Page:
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Galveston students heading home

Associated Press Modified: December 10, 2008 at 9:51 am •  Published: December 10, 2008


By Vimal Patel

The Eagle, Bryan, Texas


Dec. 10--Victoria Bissonnet gazed in awe at the hulking Kyle Field.

''I'm a small-town girl," said the sophomore marine biology major from Texas A&M's Galveston campus, recalling the first time earlier this semester that she passed by the stadium. "It's so big. How do you even function here?"

Bissonnet was among more than 1,500 Galveston students who relocated to College Station for the semester after Hurricane Ike hit Sept. 13.

As students finish finals Wednesday and begin to head back to Galveston, where classes begin again in January, many have a similar sentiment: Thanks for everything, College Station, but we're ready to go home.

''I wanted to be part of the Aggie family," said Calvin Kalu, a junior marine biology major, explaining his decision to attend Galveston, "but I also wanted to go to a small school."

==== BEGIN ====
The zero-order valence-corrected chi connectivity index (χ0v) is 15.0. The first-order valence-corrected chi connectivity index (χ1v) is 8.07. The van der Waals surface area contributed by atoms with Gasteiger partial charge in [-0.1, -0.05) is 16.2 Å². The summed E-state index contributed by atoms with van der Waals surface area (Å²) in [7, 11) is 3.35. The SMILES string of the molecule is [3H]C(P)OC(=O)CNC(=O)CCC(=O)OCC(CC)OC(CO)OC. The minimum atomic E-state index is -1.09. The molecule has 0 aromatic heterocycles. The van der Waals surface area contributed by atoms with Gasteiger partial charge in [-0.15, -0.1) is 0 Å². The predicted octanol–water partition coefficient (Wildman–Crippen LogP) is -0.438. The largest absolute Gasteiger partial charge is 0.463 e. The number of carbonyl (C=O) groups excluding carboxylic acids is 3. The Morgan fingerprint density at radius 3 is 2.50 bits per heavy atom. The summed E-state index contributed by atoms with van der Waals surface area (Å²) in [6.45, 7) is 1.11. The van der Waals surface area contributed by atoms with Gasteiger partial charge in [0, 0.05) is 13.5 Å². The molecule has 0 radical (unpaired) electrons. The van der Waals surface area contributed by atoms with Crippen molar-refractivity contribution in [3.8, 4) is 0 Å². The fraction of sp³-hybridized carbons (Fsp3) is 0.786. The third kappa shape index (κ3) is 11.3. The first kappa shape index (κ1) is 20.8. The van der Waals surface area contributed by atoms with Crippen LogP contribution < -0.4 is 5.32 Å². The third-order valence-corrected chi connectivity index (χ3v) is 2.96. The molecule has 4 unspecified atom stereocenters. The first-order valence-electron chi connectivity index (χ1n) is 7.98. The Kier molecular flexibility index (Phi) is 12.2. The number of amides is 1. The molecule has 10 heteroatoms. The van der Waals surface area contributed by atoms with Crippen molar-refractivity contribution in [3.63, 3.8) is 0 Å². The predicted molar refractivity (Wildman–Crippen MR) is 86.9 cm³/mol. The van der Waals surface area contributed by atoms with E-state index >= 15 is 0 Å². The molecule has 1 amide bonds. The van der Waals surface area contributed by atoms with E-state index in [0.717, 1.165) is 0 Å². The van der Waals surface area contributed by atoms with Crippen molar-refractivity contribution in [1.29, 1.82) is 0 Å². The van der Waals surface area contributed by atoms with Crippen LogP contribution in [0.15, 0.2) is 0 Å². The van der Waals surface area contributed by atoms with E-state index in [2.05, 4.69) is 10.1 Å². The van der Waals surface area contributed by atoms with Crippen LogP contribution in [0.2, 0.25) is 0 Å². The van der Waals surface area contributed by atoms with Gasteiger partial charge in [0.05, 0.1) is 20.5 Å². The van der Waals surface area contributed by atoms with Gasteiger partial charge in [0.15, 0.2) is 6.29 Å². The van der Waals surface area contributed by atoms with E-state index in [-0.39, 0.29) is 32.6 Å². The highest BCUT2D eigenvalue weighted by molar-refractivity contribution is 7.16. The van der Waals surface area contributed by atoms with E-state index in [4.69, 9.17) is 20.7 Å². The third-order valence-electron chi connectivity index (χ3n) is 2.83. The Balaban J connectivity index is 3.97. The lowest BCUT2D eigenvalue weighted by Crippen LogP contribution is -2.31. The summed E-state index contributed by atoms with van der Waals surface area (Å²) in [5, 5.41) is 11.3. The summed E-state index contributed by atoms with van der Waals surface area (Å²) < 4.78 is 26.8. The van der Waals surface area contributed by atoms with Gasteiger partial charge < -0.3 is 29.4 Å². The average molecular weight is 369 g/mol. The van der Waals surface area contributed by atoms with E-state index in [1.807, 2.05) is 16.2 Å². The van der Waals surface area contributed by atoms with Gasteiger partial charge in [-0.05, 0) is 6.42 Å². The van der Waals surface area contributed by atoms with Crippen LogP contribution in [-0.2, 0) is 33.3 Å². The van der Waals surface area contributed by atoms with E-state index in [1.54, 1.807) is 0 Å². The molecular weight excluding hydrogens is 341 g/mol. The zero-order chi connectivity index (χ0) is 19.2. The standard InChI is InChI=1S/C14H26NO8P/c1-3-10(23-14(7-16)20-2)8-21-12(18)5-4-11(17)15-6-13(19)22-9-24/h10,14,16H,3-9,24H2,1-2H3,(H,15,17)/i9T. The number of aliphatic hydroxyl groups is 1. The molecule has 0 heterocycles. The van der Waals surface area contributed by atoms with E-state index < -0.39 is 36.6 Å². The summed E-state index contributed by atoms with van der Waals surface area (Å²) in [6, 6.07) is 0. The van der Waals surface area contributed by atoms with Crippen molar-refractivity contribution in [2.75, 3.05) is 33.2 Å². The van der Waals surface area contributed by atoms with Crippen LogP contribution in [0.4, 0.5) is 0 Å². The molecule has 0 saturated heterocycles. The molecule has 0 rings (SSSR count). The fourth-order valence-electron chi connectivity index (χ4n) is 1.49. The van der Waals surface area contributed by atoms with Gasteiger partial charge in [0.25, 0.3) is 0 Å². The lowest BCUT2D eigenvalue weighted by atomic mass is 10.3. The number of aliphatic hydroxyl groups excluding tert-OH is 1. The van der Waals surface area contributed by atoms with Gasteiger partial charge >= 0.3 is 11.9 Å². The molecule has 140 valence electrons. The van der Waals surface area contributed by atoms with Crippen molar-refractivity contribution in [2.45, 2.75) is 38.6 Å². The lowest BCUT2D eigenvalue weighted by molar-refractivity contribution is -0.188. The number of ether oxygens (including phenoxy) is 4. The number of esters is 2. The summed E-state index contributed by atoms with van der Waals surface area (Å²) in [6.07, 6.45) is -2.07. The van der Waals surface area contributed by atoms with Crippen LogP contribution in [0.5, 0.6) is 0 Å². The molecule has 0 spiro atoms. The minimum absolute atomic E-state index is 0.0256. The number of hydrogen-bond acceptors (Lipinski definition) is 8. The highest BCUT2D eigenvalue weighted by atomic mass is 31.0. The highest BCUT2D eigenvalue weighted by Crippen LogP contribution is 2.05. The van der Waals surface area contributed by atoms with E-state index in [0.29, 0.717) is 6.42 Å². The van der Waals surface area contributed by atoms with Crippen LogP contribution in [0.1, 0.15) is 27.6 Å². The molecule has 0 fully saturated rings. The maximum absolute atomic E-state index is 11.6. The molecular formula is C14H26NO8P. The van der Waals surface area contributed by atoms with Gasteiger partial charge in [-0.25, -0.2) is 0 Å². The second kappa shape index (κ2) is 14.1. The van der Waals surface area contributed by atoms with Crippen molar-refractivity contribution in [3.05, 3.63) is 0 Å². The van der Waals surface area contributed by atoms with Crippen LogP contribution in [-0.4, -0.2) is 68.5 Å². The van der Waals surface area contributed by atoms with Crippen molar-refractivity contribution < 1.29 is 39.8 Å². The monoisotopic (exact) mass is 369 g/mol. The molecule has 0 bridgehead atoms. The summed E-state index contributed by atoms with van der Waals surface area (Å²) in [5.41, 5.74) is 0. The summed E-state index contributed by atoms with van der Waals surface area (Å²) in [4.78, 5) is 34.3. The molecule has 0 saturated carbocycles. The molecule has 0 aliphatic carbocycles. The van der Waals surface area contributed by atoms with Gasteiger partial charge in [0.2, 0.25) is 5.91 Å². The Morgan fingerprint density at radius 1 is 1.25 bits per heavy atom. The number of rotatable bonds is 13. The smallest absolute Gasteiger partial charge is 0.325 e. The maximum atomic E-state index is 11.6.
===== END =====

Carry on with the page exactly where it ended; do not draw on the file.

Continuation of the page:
The students expressed gratitude to the Texas A&M College Station campus community, which housed them for 2 1/2 months. But they long for the small-town feel of their campus, where everyone knows everyone, dorms are about a five-minute walk from class and free time is spent lazily on the beach.

''Life there is slower for the most part," said Mike Spiers, student body president for the Galveston campus. "There's a laid-back mentality. ... There's a real relaxing feel to it, with the ocean right there. We have to love the ocean because every major we offer is ocean-based."

The students brought Galveston traditions to College Station and created their own sense of community. They held barbecues and invited comedians to perform for the students, things they do at their campus.

And the night before finals started last week, they held their annual "midnight breakfast" -- where they feasted on eggs, pancakes, waffles, fruit, biscuits, gravy and more -- a small slice of home.

''It was one of the best 1/8midnight breakfasts3/8 I've seen," Spiers said.

It's been a long semester for the students uprooted from their homes as well as for the Galveston and College Station officials who pulled off the relocation effort.

Within 11 days of Ike's landfall, Galveston students sat in College Station campus classrooms continuing their semester.

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